This article is being republished as part of our daily reproduction of WSJ.com articles that also appeared in the U.S. print edition of The Wall Street Journal (January 17, 2018).
Ford Motor Co. said Tuesday it expects lower operating profit on an earnings-per-share basis in 2018, with higher commodity costs and adverse exchange rates offsetting gains from cost-cutting efforts and continued demand for high-margin pickup trucks.
The auto maker doesn't plan to take financial charges related to U.S. tax reform. General Motors Co. earlier on Tuesday said it would book a $7 billion write-down due to reflect the loss in value of tax-deferred assets held on its balance sheet.
The Dearborn, Mich., auto maker said 2017 net income equaled $1.95 per share, and operating income equaled $1.78 per share, an improvement compared with the prior year. It expects 2018 operating income to fall to a range of between $1.45 per share and $1.70 per share.
The company also sees Ford Credit lending arm earnings decreasing this year due to higher interest rates. Prices of metals, such as steel and aluminum, are hitting the company particularly hard.
The results and outlook cap Chief Executive Jim Hackett's initial months at Ford's helm. Mr. Hackett, hired to replace longtime Ford executive Mark Fields, has been charged with cutting costs, sharpening the auto maker's approach to future technology and revitalizing the corporate culture.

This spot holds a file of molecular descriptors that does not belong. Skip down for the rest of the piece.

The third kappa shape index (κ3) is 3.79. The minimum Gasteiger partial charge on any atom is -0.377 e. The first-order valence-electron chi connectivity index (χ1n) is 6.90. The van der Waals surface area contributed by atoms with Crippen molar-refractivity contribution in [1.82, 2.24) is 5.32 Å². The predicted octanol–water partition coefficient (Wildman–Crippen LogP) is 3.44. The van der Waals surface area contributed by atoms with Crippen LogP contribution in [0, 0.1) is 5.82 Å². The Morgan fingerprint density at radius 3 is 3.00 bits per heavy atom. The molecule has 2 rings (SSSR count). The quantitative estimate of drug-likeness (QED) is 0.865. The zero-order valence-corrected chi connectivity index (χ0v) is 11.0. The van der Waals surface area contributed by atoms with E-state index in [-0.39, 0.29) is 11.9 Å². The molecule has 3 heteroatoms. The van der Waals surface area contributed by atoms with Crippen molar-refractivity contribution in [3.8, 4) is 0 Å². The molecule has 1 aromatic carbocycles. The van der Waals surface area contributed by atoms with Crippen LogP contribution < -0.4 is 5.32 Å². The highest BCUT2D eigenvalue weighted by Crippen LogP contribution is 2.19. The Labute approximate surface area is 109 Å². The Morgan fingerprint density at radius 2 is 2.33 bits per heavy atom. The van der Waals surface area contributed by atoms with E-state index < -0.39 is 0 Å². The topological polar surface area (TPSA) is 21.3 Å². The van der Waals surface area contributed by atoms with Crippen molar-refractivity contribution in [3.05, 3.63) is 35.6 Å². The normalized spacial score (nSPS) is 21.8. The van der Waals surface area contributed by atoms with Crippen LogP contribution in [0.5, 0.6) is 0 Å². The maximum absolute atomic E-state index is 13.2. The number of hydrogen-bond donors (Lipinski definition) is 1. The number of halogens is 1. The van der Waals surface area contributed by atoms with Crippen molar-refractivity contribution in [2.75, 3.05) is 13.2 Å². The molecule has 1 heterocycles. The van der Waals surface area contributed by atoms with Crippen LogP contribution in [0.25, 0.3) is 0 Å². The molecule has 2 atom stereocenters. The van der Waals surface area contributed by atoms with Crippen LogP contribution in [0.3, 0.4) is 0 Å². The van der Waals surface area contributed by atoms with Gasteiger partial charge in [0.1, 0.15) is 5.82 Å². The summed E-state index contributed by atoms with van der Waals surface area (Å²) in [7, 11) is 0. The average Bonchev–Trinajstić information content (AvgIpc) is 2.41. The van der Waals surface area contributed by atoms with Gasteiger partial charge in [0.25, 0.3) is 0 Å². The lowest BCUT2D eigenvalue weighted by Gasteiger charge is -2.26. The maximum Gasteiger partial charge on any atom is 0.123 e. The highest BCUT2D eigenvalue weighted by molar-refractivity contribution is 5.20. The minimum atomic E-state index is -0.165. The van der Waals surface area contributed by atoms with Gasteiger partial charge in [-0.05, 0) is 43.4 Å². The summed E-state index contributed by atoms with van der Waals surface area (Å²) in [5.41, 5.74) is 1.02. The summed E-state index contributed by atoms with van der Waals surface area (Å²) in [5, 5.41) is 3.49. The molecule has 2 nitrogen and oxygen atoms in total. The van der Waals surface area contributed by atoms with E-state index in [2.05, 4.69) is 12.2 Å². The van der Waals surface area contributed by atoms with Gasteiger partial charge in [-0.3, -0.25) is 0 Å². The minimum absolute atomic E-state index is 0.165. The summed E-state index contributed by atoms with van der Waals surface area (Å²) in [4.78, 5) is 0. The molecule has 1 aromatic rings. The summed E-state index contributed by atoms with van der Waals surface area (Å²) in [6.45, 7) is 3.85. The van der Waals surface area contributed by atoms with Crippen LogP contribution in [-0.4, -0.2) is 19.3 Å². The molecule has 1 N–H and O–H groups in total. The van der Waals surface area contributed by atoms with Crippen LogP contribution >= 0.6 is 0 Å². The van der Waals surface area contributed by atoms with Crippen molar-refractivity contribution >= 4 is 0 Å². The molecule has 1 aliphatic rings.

At this week's Detroit auto show, Ford rolled out new components of Mr. Hackett's plan. Executives committed to boost spending on electrified vehicles to $11 billion in capital spending, engineering and other costs in the years spanning 2015 to 2022. The company will unveil its first long-range electric SUV by 2020, several years after Tesla Inc. and General Motors Co. started selling electric cars capable of driving several hundred miles on a charge.
The company is shifting $500 million in annual spending from conventional gasoline or diesel cars to electrified vehicles.
Ford is also planning to shift $7 billion of investment into trucks and SUVs, two segments that are fast growing and deliver disproportionate profits to auto makers.
Write to John D. Stoll at firstname.lastname@example.org
(END) Dow Jones Newswires
January 17, 2018 02:47 ET (07:47 GMT)